Rules for Chicago Softball


Chicago-style softball is similar to the standard game of softball played competitively and recreationally around the country. However, there are some major differences in the rules and fabric of the game that make it very different. Players who are new to Chicago-style softball are usually taken aback and wonder why they are not playing standard softball. However, if you grew up playing the game, you couldn't imagine playing softball any other way.

Ball Size

  • The most notable difference between Chicago softball and standard softball is the size of the ball. The Chicago softball is 16 inches in diameter, compared with the 12-inch standard-size softball. The ball is huge by comparison, and those who have played a lot of 12-inch softball have a tough time making the switch. It's difficult to throw and it can be difficult to hit for distance.

No Gloves

  • Fielders are not allowed to wear gloves while playing Chicago-style softball. While the ball is large and can be caught with two hands, playing barehanded will punish infielders who have line drives hit at them in the first two innings. That's because the ball is very hard the first two innings or so, but once it gets hit around for a while, it softens up. That's of little comfort to a first baseman who has to catch a steaming throw from a shortstop who is trying to throw the batter out at first. Many players will suffer hand and finger injuries as a result of catching hard line drives or throws from infielders.


  • Pitching in Chicago-style softball is also quite different than standard softball. Instead of pitching from the mound or the rubber, the pitchers is allowed to take a sideways or backward jump off the rubber and pitch from where he lands. He cannot be closer than the pitching rubber, but he can create a different angle to pitch from in order to confuse the batter. The pitch is a high-arching pitch that will be called a strike if some part of the ball crosses the plate between the batter's shoulders and knees. If the pitch is over the batter's head but drops sharply so a small part of the ball dips to shoulder level at the rear portion of the plate, the pitch is called a strike. This will occasionally cause problems for hitters, but the game is primarily noted for players who can drive the big ball tremendous distances.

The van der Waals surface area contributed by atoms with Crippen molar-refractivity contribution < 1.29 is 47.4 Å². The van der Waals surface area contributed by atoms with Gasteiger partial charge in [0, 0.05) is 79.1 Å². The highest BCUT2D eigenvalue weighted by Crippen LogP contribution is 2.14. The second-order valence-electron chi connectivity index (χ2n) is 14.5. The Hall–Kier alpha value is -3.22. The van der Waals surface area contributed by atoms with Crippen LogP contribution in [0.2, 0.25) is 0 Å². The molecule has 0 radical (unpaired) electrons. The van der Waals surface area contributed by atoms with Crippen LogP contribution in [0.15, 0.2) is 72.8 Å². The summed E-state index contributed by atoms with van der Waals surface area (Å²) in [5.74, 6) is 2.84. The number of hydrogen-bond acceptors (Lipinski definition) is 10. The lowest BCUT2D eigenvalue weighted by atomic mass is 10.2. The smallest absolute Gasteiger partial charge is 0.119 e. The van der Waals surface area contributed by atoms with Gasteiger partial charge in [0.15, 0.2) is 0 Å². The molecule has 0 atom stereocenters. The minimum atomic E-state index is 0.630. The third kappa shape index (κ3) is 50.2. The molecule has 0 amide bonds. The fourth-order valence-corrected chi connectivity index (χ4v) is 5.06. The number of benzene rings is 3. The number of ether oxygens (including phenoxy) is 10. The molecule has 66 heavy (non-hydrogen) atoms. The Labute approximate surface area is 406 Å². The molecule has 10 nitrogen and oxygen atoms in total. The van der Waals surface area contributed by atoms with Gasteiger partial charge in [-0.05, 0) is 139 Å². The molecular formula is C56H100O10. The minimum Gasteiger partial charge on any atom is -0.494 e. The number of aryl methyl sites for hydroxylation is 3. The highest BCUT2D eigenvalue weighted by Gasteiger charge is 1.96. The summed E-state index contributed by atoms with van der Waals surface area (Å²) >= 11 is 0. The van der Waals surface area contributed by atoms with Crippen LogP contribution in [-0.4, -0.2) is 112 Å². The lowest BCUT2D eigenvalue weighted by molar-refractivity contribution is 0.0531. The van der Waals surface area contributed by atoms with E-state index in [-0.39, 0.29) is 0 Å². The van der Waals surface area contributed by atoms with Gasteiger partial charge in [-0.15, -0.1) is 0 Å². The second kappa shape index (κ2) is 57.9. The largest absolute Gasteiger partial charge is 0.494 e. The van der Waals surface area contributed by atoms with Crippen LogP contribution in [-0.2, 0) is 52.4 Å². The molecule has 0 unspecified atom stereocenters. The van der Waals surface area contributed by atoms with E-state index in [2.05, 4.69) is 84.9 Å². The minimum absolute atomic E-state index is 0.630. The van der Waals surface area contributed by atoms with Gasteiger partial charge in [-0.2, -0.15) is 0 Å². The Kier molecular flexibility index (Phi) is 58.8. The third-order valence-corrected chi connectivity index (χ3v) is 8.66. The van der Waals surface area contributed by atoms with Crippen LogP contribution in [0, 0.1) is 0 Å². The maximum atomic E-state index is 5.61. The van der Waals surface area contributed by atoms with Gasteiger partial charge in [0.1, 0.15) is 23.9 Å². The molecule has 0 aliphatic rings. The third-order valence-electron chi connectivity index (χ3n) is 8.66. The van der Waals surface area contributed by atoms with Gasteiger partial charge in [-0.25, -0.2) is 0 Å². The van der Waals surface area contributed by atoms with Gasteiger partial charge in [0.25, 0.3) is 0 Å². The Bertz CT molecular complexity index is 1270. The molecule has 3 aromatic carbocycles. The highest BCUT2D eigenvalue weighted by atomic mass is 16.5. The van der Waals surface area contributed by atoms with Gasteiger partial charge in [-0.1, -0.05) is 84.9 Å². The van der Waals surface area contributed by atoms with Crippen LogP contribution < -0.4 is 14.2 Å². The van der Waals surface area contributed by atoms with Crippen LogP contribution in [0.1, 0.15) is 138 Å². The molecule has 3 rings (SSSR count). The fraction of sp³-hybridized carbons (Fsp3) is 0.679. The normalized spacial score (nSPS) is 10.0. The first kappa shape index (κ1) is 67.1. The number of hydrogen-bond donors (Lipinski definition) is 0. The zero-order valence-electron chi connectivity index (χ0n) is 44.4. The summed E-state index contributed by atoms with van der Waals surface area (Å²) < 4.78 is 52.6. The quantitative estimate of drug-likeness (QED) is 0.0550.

Pitch Count

  • A batter gets only two strikes in Chicago-style softball. If the first pitch is a called or swinging strike and the second pitch is fouled off, the player has struck out. You only get two opportunities to swing the bat, and if you can't put it in play by the second swing, you are out. If a pitcher throws three balls, it's a base on balls.

No Stealing

  • Players are not allowed to steal bases but they are allowed to take leads. Many players will jump off first or second base and stray quite a distance because they would like to induce a pickoff throw from the catcher. If the catcher does try to pick off the runner, he can advance to the next base. However, if the catcher ignores the runner, the player must return to his original base.

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